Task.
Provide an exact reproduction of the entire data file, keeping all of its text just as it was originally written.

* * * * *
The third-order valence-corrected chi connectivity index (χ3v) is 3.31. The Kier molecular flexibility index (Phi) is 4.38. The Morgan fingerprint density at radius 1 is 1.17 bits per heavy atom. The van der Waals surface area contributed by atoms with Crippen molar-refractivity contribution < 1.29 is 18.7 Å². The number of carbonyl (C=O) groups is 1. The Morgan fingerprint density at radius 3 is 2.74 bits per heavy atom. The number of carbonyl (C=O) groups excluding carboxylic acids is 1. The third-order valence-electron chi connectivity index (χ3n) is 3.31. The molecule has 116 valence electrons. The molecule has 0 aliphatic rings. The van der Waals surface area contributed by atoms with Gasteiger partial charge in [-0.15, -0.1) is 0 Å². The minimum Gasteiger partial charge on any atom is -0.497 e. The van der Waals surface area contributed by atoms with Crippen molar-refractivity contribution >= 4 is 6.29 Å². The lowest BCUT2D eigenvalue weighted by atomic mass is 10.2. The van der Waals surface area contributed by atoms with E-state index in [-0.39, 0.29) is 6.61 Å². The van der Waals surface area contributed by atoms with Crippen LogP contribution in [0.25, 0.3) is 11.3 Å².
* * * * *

The third-order valence-corrected chi connectivity index (χ3v) is 3.31. The Kier molecular flexibility index (Phi) is 4.38. The Morgan fingerprint density at radius 1 is 1.17 bits per heavy atom. The van der Waals surface area contributed by atoms with Crippen molar-refractivity contribution < 1.29 is 18.7 Å². The number of carbonyl (C=O) groups is 1. The Morgan fingerprint density at radius 3 is 2.74 bits per heavy atom. The number of carbonyl (C=O) groups excluding carboxylic acids is 1. The third-order valence-electron chi connectivity index (χ3n) is 3.31. The molecule has 116 valence electrons. The molecule has 0 aliphatic rings. The van der Waals surface area contributed by atoms with Gasteiger partial charge in [-0.15, -0.1) is 0 Å². The minimum Gasteiger partial charge on any atom is -0.497 e. The van der Waals surface area contributed by atoms with Crippen molar-refractivity contribution >= 4 is 6.29 Å². The lowest BCUT2D eigenvalue weighted by atomic mass is 10.2. The van der Waals surface area contributed by atoms with E-state index in [-0.39, 0.29) is 6.61 Å². The van der Waals surface area contributed by atoms with Crippen LogP contribution in [0.25, 0.3) is 11.3 Å².